Then Zite got absorbed by Flipboard. I didn’t have any choice but to switch over. Honestly, it doesn’t work quite as well for my original purpose, but it allows me something I…

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Thank Heavens for Feedback!

I finished my sixth romance, and after I settled down, I liked it, but I knew it needed more. I had ideas on how to fix it, but they were vague, floaty kinds of things and I wasn’t sure what to focus on.  And then my critique partners gave me their feedback, and they put a LOT of time into working on my novel, even lost sleep over it.  I’ve mentioned before, haven’t I, that my critique partners are awesome?  For the most part, they liked what was there, but they told me what was missing.  And that’s exactly what I needed.

I’ve been chugging through chapters, doing more work than usual on rewrites.  The book’s getting longer, but better–I hope.  And it made me think about a few books that I’ve started lately and fizzled on.  One was humorous, and my idea of humor and the author’s weren’t even close.  I think humor is hard.  The writing in the book was solid, but the author loved silly, exagerrated circumstances and I’m more of an understated type of funny fan.  So that book was just a difference in style and taste.  The other books that didn’t do it for me were also well written, but they pretty much skimmed the surface of plot and character.  And I’m pretty sure that’s what I’d done for book six.  I finished three of those books, but I finished them dissatisfied.  I felt like I’d read a series of events, but I never got pulled into the story.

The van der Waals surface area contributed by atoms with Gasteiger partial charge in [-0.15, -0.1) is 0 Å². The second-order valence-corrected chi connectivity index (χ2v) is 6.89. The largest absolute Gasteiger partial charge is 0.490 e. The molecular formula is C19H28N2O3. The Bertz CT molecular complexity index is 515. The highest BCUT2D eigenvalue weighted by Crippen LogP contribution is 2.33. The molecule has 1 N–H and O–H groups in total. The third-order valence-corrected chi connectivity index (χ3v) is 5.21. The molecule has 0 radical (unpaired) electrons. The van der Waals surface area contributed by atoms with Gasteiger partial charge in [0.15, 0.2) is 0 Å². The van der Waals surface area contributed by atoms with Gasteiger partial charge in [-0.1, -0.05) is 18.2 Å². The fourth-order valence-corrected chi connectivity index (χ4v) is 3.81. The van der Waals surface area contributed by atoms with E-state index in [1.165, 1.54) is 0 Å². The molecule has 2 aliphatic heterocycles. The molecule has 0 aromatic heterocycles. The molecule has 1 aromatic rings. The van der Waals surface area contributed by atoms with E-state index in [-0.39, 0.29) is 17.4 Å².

I think that maybe the difference between a good book and a great book is that a great book makes you breathe and feel what the characters are feeling.  A good book can entertain you and help you pass time, but a great book worms itself into your brain and lives there.  It doesn’t have to be about some huge, momentous event either.  I love Sarah Addison Allen’s books, and the events are usually personal to her characters and their families, but she makes me CARE because small things in life can seem big and feel momentous.  To accomplish that, the authors who are my favorites use telling details and internal dialogue.  We understand their wants and their motivations.  We feel their angst. Sometimes, big events can swallow a character.  The event drives the story, and that can be fun, but for me, a story’s even stronger if we live through an event through the character and have to struggle and worry with him.